Alex Hickey: Michigan State's only chance of beating Michigan lives in Seattle
Michigan State owns Michigan in the post-Lloyd Carr Era. This is indisputable no matter how Wolverines fans want to frame the conversation.
The Spartans are 10-4 against the Wolverines since 2008, including a 4-3 record against Jim Harbaugh. Mel Tucker is a perfect 2-0 so far against the school from Ann Arbor.
Under normal circumstances, Michigan State fans should be approaching this week’s rivalry game with an air of confidence. But these are not normal circumstances. This is Halloween weekend. And the Big House is going to turn into a Big House of Horrors for the Spartans.
Only one man can save Michigan State, and he’s not walking through the door.
The Kenneth Walker Effect
Reading the box score, it seems impossible that the Spartans retained the Paul Bunyan Trophy last year.
Michigan racked up 552 yards — its second-highest total of the season behind a game against Northern Illinois. Game manager Cade McNamara passed for 383 of those yards. The Wolverines converted 8 of 17 third downs while the Spartans were just 4-of-13.
The turnover margin, which usually swings games of this nature, was even. Both teams finished with 2 giveaways.
Michigan’s 30-14 lead midway through the third quarter was the distillation of the type of score those numbers typically produce. But numbers cannot account for the miracle that is Kenneth Walker III.
Considering the quality of Michigan’s 2021 defense, Walker’s performance was one of the greatest in Big Ten history: 23 carries, 197 yards, 5 touchdowns. It belongs in the same stratosphere as Red Grange’s famed 5-touchdown feat against the Wolverines in 1924.
Remove Walker from the equation, and things may have gotten out of hand. And unfortunately for the Spartans, Walker is removed from the equation this year.
He may be on an NFL Offensive Rookie of the Year path after his 168-yard, 2-touchdown showing for the Seattle Seahawks on Sunday. Thus far, Walker is literally the fastest player in the NFL this season.
— Next Gen Stats (@NextGenStats) October 23, 2022
Without Walker to carry them, the Spartans are 12th in the B1G in rushing yardage and 11th in yards per carry. Michigan State’s current backfield is broken.
Jalen Berger is the team’s leading rusher. He’s 15th in the Big Ten with 367 yards. Measured in yards per carry, Elijah Collins is Michigan State’s leading back at 4.9 yards per carry. That’s also 15th in the Big Ten.
Michigan State has 11 rushing touchdowns this season, but 6 of them were against Akron in Week 2. The Spartans have rushed for 5 touchdowns in their other 6 games combined.
Simply put, Michigan State’s current running backs needed half a season to accomplish what Walker was able to do in a single game against Michigan.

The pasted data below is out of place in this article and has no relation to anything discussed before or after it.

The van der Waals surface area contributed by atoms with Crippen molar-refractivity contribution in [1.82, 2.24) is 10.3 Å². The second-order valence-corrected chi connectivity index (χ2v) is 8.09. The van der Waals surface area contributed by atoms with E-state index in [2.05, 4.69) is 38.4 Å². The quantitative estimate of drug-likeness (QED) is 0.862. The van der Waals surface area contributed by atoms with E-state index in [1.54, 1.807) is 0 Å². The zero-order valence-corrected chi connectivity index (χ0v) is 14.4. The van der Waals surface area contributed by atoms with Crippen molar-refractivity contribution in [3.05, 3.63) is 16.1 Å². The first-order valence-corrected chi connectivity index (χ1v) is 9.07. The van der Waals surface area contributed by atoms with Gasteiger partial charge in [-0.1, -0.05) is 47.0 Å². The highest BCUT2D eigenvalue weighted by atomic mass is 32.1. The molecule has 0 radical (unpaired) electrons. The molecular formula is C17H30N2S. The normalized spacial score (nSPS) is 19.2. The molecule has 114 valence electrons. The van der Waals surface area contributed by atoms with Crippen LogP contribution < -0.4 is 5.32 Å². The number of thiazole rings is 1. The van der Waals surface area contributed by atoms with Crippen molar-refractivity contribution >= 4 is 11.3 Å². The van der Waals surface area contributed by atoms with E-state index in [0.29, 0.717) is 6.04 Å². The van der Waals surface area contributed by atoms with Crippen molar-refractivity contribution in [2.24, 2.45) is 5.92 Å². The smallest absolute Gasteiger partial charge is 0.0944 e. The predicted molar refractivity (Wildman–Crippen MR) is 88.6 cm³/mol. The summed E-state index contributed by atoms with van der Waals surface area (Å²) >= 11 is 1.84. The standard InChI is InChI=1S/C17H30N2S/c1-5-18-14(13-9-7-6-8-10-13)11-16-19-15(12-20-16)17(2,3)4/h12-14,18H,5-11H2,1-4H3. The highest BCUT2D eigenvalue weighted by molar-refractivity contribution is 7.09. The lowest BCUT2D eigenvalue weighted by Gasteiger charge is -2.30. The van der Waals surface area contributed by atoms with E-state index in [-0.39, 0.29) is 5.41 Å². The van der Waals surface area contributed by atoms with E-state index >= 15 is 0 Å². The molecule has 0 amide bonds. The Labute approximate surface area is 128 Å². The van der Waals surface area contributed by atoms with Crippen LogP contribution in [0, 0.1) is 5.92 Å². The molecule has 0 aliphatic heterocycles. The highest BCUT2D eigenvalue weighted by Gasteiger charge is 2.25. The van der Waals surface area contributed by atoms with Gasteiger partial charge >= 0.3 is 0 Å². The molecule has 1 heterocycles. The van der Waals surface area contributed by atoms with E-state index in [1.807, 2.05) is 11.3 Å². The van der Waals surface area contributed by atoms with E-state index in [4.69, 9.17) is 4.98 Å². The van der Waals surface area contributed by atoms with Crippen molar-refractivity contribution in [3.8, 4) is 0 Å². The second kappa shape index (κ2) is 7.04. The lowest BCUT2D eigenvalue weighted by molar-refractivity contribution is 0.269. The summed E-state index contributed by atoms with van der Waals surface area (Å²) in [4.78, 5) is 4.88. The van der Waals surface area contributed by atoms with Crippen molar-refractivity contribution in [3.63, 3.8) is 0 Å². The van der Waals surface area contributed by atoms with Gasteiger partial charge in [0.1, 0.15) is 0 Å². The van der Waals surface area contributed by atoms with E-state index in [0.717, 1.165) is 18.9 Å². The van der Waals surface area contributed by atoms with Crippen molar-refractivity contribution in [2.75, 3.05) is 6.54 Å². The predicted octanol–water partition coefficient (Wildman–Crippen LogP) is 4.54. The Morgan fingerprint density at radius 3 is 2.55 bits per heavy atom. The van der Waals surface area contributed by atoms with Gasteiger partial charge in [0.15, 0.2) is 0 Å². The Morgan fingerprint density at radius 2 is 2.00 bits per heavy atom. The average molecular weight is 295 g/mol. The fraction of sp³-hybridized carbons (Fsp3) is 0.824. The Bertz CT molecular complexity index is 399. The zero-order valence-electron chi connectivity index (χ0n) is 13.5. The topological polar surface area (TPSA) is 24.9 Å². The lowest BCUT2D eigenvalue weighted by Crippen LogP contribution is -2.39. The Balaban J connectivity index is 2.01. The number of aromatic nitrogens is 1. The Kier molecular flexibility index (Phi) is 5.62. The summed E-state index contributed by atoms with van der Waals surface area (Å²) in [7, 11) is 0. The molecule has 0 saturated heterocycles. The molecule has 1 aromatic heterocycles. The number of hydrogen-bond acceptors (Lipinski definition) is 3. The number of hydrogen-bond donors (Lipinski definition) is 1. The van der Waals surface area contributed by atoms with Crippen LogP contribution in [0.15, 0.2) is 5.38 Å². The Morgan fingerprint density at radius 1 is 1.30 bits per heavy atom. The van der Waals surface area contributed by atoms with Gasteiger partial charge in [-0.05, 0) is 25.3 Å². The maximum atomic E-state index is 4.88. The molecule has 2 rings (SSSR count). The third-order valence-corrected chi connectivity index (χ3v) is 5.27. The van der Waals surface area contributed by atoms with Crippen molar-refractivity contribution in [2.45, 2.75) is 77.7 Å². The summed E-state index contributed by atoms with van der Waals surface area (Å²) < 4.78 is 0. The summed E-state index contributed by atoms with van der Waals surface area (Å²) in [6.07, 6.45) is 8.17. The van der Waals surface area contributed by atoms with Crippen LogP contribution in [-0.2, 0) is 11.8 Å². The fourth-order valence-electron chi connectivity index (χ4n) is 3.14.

That’s a heck of a drop-off. And it’s not even the biggest mismatch the Spartans will encounter Saturday.
A mauling awaits Michigan State’s defense
We’ve already seen how this week’s game is going to play out. It took place Week 3 against Minnesota.
Minnesota, for lack of a better term, is Michigan Lite. The Gophers are constructed to do things the way the Wolverines do offensively. But Minnesota’s talent isn’t comparable to Michigan’s at any position but running back.
The Gophers mercilessly paddled the Spartans in that 34-7 win, which remains their most recent victory. Minnesota held the ball for 42 minutes. The Gophers gained 508 yards and 32 first downs. Minnesota did what it wanted whether rushing (240 yards) or passing (23-26, 268 yards).
Michigan averages 10 points, 23 rushing yards and 23 passing yards per game more than Minnesota.
From a personnel perspective, having defensive tackle Jacob Slade and safety Xavier Henderson back from injury makes Michigan State’s defense far better than what it fielded against Minnesota. But that alone is unlikely to be enough.
In Detroit-friendly terms, Michigan’s offense is a Lincoln to Minnesota’s Ford. And the Wolverines should be able to do whatever they want against the Spartans. Michigan State infamously had the nation’s worst pass defense last season, but was a respectable 15th against the run.
The Spartans are mildly better as a pass defense — 110th — but have dropped all the way to 80th against the run.
The biggest difference from last year to now is Michigan State’s ability to run the ball as well as its ability to stop it on defense. Even if Michigan has its worst performance of the season, the Wolverines are built to exploit both of those weaknesses.
By the end of Saturday night, there may only be one bit of solace for Michigan State fans. The result is likely to be another piece of evidence that the best college football player in the state of Michigan last season was Kenneth Walker III. And the coming weeks will probably provide more of them, both in East Lansing and Seattle.
At least Michigan State fans will be able to win that argument at the watercooler. Because there’s very little chance they’ll want to relive the 2022 battle for the Paul Bunyan Trophy.